More details on Judge Chaney’s alleged ethics violation involving nepotism


Judge Kim Chaney, left; Attorney Thomas E. Drake, II, center; Attorney Alex Chaney, right (credits Tribune file photo, Facebook)

CULLMAN – More details are coming to light about the alleged ethics violations involving Cullman County District Judge Kim Chaney. Alabama Ethics Commission Executive Director Tom Albritton confirmed to The Tribune Friday, “The commission found probable cause that Judge Chaney used his position for personal gain, that he violated Section 36-25-5.”

Section 36-25-5 reads, in part, "No public official or public employee shall use or cause to be used his or her official position or office to obtain personal gain for himself or herself, or family member of the public employee or family member of the public official, or any business with which the person is associated unless the use and gain are otherwise specifically authorized by law.  Personal gain is achieved when the public official, public employee, or a family member thereof receives, obtains, exerts control over, or otherwise converts to personal use the object constituting such personal gain.”

While Albritton declined to go into more detail, The Alabama Political Reporter reported Friday that Albritton said, “Chaney stands accused of directing criminal appointments – assigning representation of criminal defendants – to his son and his son’s law firm.” That firm is Berry, Berry, Little, Brunner & Chaney.

Cullman attorney Thomas E. Drake, II confirmed to The Tribune Thursday that he is the complainant in the investigation, and he gave one word as his reason: "nepotism."

The Alabama Ethics Commission found probable cause Wednesday that Kim Chaney violated state ethics laws, and the case was forwarded to Alabama Attorney Gen. Steve Marshall's office for review. Albritton confirmed the decision to The Tribune's media partner, WBRC FOX6 News, on Wednesday, but did not comment on the specifics of the allegations. He said the vote was unanimous.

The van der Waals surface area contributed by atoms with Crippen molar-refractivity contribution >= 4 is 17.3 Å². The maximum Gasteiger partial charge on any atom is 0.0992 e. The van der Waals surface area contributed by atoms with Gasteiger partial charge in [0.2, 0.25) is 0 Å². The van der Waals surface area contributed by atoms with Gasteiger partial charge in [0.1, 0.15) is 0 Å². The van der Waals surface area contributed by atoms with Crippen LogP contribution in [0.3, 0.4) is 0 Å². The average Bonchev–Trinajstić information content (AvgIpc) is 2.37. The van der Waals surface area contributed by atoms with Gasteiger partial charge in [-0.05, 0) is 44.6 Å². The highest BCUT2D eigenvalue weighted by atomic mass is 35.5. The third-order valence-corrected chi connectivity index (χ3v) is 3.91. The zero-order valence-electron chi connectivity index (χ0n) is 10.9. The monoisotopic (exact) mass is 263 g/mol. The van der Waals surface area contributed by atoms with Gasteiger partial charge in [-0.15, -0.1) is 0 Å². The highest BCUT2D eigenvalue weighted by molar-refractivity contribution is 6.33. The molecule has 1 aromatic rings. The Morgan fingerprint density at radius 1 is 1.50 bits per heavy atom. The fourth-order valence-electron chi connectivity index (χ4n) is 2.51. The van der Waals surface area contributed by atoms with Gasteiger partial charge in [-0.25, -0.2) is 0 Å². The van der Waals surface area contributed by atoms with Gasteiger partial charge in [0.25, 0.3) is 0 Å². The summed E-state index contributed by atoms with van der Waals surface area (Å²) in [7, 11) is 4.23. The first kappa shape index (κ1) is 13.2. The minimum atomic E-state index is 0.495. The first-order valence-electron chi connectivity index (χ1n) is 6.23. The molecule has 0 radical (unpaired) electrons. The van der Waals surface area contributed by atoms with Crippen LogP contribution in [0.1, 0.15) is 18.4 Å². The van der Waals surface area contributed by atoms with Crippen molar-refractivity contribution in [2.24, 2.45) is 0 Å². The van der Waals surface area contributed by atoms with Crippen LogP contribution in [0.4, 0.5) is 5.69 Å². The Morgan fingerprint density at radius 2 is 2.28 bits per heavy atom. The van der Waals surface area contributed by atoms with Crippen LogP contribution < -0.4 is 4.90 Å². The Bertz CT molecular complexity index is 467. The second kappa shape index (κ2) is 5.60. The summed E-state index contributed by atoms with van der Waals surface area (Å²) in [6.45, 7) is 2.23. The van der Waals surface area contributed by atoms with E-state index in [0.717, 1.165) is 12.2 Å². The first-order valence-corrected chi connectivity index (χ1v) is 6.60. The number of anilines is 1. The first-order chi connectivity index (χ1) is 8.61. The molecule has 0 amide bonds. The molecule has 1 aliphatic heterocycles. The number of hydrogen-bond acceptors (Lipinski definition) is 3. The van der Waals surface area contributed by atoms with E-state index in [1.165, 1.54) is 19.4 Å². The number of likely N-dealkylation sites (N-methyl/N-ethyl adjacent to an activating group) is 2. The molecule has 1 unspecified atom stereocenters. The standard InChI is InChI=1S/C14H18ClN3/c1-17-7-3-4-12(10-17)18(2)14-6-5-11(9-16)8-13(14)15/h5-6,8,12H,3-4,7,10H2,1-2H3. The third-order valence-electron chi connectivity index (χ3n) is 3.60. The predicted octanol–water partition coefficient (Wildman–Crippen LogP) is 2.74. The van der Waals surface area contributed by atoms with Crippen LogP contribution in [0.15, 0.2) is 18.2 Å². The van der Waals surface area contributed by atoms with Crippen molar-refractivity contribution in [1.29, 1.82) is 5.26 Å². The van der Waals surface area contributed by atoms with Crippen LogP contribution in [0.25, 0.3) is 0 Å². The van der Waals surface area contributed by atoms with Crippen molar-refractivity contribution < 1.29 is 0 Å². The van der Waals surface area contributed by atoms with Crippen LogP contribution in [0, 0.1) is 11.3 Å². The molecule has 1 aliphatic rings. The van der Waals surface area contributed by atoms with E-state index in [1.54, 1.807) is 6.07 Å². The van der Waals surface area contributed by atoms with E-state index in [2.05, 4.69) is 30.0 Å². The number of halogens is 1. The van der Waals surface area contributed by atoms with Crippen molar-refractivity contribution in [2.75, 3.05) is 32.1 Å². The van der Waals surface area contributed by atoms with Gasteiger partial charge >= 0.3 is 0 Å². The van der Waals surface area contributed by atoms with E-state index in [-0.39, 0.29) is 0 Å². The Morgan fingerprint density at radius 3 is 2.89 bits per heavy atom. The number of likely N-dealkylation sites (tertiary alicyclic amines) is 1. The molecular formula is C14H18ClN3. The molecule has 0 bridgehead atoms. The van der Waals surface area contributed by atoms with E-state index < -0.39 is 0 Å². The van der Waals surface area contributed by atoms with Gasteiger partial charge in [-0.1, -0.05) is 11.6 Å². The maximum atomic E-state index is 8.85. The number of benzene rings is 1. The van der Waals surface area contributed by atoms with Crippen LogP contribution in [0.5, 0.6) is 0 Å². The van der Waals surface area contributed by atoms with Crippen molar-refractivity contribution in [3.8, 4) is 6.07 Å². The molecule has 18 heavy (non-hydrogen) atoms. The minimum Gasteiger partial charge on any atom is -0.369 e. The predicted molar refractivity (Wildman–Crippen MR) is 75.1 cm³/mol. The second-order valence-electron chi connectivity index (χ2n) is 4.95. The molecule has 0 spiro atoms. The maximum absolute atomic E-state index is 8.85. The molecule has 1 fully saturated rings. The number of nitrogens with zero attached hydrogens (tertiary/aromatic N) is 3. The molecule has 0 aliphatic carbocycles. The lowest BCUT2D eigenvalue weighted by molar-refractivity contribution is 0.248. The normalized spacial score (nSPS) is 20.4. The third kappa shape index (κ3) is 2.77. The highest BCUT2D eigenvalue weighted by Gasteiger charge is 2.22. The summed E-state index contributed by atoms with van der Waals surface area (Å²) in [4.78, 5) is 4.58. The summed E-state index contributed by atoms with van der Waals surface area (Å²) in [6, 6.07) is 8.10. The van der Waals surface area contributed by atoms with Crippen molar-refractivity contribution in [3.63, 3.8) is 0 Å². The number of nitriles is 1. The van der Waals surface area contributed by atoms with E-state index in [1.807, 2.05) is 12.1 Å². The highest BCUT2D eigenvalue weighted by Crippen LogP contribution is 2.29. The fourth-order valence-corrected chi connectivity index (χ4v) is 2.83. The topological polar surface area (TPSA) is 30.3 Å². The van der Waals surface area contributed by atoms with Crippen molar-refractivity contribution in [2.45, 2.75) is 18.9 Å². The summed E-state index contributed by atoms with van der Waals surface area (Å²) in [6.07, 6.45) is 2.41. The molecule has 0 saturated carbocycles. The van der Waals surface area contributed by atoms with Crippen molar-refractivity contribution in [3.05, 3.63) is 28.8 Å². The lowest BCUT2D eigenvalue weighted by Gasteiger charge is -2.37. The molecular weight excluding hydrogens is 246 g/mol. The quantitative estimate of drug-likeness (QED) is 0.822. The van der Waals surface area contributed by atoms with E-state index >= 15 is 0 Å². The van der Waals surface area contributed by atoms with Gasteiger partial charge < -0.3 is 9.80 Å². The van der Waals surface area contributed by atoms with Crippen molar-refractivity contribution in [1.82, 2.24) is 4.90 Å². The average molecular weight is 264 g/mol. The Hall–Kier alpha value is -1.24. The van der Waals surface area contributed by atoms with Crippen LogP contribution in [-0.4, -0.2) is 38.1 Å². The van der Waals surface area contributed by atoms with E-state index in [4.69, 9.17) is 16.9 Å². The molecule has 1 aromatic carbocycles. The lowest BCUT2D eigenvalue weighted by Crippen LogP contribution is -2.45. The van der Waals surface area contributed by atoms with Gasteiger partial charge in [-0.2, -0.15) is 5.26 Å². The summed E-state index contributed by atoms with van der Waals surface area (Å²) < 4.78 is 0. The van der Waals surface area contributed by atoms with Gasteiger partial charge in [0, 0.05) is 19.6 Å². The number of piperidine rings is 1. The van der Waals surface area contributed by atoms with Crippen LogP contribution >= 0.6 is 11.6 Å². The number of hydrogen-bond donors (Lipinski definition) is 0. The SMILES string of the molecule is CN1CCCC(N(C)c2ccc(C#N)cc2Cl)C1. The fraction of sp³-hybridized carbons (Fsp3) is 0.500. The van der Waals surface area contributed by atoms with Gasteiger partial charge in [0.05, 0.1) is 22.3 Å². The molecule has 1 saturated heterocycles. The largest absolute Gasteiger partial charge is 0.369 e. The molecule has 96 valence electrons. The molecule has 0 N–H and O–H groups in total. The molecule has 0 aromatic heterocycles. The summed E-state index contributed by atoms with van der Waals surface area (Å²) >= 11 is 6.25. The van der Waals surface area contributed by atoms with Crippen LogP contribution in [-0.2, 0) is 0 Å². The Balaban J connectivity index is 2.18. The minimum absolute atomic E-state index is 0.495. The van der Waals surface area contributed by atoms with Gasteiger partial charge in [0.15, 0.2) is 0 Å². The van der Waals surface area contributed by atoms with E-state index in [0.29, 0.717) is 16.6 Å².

Drake told The Tribune on Thursday, "I can confirm that I am the complainant in the case." When asked his reasons, he would only say, "nepotism." Drake said he could not comment further, but that someone from his office would give details of the allegations. As of press time, The Drake Law Firm has not provided any additional information.

The complaint itself is protected from disclosure.

Kim Chaney's attorneys, Mark White and Augusta Dowd, of Birmingham’s White, Arnold & Dowd P.C., said in a statement Wednesday, “This firm has the privilege of representing Honorable Kim J. Chaney with issues taken up by the Ethics Commission. Judge Chaney has served the state of Alabama honorably and with distinction and great integrity for the past 25 years, and his character and integrity will prevail in these challenging times. Today’s decision by the Ethics Commission is nothing more than a probable cause finding to be followed by more of an in-depth investigation.  We have full confidence that when the true and full facts are disclosed, Judge Chaney’s name will be completely cleared and he will continue in his service to the state of Alabama.”

Albritton told The Tribune on Friday, “Ethics violations are criminal. Once we refer the cases to the attorney general, it becomes their case. It could be a Class B Felony, which would carry jail time, or there are other resolutions available, involving misdemeanors or simple fines.”

Kim Chaney has served on the bench in Cullman County since 1993, being sworn in to his fifth term in February of this year. At his swearing-in ceremony, Circuit Judge Greg Nicholas shared that Chaney is the longest-serving district court judge in Cullman County, and in 2018, will be the longest-serving district court judge in Alabama. Among Chaney's other accolades are his role in founding the Boot Camp Wilderness program for delinquent youth, his presidencies of the Alabama Juvenile Judges' Association, Alabama District Judges' Association and Alabama Association of Drug Court Professionals and his being awarded the Howell Heflin Award for exemplary service to the Court Parole program, 2013 Lions Club Chester Freeman Service to Others Award and the 2016 Cullman Area Chamber of Commerce Emma Marie Edelman Award. Chaney is also a founding member of the Cullman County Human Trafficking Task Force.

According to the Alabama Department of Finance, through, Alex Chaney received $118,766.80 in compensation from the Fair Trial Tax Fund for fiscal year 2016 and $86,406.86 for fiscal year 2017.

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